Brought to book 0

Documents from the secret archives of the Vatican have been published in a book by a Belgian publisher, VdH Books.

Some are of great interest.

From the Telegraph:

The book documents the Roman Catholic Church’s often hostile dealings with the world of science and the arts, including documents from the heresy trial against Galileo and correspondence exchanged with Erasmus, Voltaire and Mozart. …

Voltaire? Whatever did he say and to what pope?

One document shows the Mongols pursuing world conquest in the manner of Islam, to which they were soon afterwards to convert –

In a letter dated 1246 from Grand Khan Guyuk to Pope Innocent IV, Genghis Khan’s grandson demands that the pontiff travel to central Asia in person – with all of his “kings” in tow – to “pay service and homage to us” as an act of “submission”, threatening that otherwise “you shall be our enemy”.

Of course popes had their fingers in many a foreign pie –

Another formal letter in the archive highlights the papacy’s political role. In 1863 Jefferson Davis, the president of the Confederate States, wrote to Pope Pius IX claiming that the civil war raging across America was entirely due to “Northern aggression. We desire no evil to our enemies, nor do we covet any of their possessions; but are only struggling to the end that they shall cease to devastate our land and inflict useless and cruel slaughter upon our people.”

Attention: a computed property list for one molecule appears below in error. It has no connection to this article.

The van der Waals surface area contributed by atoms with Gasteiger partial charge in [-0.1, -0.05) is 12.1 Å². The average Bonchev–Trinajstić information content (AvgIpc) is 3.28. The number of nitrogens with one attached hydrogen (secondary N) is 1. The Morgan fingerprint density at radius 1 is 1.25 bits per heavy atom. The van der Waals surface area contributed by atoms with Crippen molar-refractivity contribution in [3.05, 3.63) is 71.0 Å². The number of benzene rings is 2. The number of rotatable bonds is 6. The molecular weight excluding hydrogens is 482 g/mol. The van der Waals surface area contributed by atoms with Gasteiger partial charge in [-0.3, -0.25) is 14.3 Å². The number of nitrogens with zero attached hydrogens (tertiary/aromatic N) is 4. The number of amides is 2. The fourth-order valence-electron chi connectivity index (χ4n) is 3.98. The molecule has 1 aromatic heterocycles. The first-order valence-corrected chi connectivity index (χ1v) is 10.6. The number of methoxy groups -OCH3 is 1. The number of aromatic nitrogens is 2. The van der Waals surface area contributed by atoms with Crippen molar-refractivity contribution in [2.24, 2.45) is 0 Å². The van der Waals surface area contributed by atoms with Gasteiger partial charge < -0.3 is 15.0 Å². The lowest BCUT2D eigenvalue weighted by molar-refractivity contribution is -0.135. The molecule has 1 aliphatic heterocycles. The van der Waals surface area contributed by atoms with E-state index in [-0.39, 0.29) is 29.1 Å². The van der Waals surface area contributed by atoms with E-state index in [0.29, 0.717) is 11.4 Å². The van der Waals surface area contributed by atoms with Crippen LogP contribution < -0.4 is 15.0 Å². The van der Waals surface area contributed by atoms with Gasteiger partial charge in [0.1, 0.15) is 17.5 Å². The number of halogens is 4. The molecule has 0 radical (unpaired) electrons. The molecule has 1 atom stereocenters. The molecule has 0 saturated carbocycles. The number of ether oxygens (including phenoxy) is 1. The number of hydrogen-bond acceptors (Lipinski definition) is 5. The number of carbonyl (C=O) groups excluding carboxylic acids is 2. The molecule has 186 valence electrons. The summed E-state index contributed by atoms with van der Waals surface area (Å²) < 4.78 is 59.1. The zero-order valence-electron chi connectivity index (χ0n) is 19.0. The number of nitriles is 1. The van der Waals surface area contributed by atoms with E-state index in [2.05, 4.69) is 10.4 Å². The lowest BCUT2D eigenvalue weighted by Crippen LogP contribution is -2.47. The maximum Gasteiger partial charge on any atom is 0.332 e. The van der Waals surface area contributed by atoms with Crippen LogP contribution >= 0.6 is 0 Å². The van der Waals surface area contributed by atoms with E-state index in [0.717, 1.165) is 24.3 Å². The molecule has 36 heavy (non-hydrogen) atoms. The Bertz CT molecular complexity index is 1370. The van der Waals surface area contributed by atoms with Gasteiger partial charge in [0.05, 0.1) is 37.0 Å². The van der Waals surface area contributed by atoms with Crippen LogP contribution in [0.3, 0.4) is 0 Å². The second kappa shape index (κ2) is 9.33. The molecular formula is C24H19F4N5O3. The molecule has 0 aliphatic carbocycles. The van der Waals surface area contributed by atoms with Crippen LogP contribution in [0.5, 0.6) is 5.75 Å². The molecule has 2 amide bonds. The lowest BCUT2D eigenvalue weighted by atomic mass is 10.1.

They were not punctilious about paying their debts –

Other letters in the archive are more personal. In a 1550 note, Michelangelo demands payment from the papacy which was three months late, and complains that a papal conclave had interrupted his work on the dome of St Peter’s Basilica.

Some of the paper evidence is hard to square with what actually happened –

A yellowed parchment covered in neat black script reveals details of the 14th century trials of the Knights Templar on suspicion of heresy, after which members of the warrior-monk order were pardoned by Pope Clement V.

Pardoned by a pope they may have been, but the last of their Grand Masters was burnt to death in Paris by King Philip the Fair in 1314 in a not unusual display of Christian love and forgiveness.

Some of the documents are already well-known, including a parchment letter written by English peers to Pope Clement VII in 1530, calling for Henry VIII’s marriage to Catherine of Aragon to be annulled. An entreaty written to Rome by another British monarch, but in very different circumstances, is also reproduced in exquisite detail. In 1586 Mary, Queen of Scots, wrote from Fotheringay in Northants to Pope Sixtus V, a few months before she was beheaded for plotting against her cousin, Queen Elizabeth I, pledging her eternal allegiance to Rome.

Some need to be read in full –

The documents include letters written to Hitler by Pope Pius XI in 1934 and one received by his controversial successor, Pius XII, from Japan’s Emperor Hirohito.

What, we wonder, has persuaded the Vatican to reveal some of its secrets? And what is it still hiding that would illuminate its own history? Are there documents that would shame it even more than it has openly shamed itself? Hardly seems possible!